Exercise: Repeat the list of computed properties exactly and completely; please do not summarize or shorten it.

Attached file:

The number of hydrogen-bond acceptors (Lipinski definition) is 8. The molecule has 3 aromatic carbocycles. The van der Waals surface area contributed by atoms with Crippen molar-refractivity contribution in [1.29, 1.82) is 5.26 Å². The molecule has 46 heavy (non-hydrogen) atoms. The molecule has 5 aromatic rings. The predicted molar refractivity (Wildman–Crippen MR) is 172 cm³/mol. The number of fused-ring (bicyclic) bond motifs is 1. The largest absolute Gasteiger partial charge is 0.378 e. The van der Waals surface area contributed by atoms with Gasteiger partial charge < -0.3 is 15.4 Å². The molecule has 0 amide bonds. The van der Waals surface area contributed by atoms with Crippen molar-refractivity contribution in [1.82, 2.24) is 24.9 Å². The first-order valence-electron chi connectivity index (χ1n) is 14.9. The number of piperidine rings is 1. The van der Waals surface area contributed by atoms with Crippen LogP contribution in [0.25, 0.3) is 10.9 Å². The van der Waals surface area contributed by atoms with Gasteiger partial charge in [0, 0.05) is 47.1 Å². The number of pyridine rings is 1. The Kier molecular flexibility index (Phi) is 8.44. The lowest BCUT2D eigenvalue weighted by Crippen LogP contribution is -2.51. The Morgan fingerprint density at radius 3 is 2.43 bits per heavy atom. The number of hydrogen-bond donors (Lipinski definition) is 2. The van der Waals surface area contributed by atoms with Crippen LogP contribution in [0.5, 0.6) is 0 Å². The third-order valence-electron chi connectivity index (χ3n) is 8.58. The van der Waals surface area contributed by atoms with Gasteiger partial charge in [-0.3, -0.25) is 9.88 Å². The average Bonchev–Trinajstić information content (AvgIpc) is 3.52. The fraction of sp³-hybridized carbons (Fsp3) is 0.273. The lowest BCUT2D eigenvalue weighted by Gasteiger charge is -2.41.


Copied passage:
The number of hydrogen-bond acceptors (Lipinski definition) is 8. The molecule has 3 aromatic carbocycles. The van der Waals surface area contributed by atoms with Crippen molar-refractivity contribution in [1.29, 1.82) is 5.26 Å². The molecule has 46 heavy (non-hydrogen) atoms. The molecule has 5 aromatic rings. The predicted molar refractivity (Wildman–Crippen MR) is 172 cm³/mol. The number of fused-ring (bicyclic) bond motifs is 1. The largest absolute Gasteiger partial charge is 0.378 e. The van der Waals surface area contributed by atoms with Gasteiger partial charge < -0.3 is 15.4 Å². The molecule has 0 amide bonds. The van der Waals surface area contributed by atoms with Crippen molar-refractivity contribution in [1.82, 2.24) is 24.9 Å². The first-order valence-electron chi connectivity index (χ1n) is 14.9. The number of piperidine rings is 1. The van der Waals surface area contributed by atoms with Crippen LogP contribution in [0.25, 0.3) is 10.9 Å². The van der Waals surface area contributed by atoms with Gasteiger partial charge in [0, 0.05) is 47.1 Å². The number of pyridine rings is 1. The Kier molecular flexibility index (Phi) is 8.44. The lowest BCUT2D eigenvalue weighted by Crippen LogP contribution is -2.51. The Morgan fingerprint density at radius 3 is 2.43 bits per heavy atom. The number of hydrogen-bond donors (Lipinski definition) is 2. The van der Waals surface area contributed by atoms with Crippen LogP contribution in [0.5, 0.6) is 0 Å². The third-order valence-electron chi connectivity index (χ3n) is 8.58. The van der Waals surface area contributed by atoms with Gasteiger partial charge in [-0.3, -0.25) is 9.88 Å². The average Bonchev–Trinajstić information content (AvgIpc) is 3.52. The fraction of sp³-hybridized carbons (Fsp3) is 0.273. The lowest BCUT2D eigenvalue weighted by Gasteiger charge is -2.41.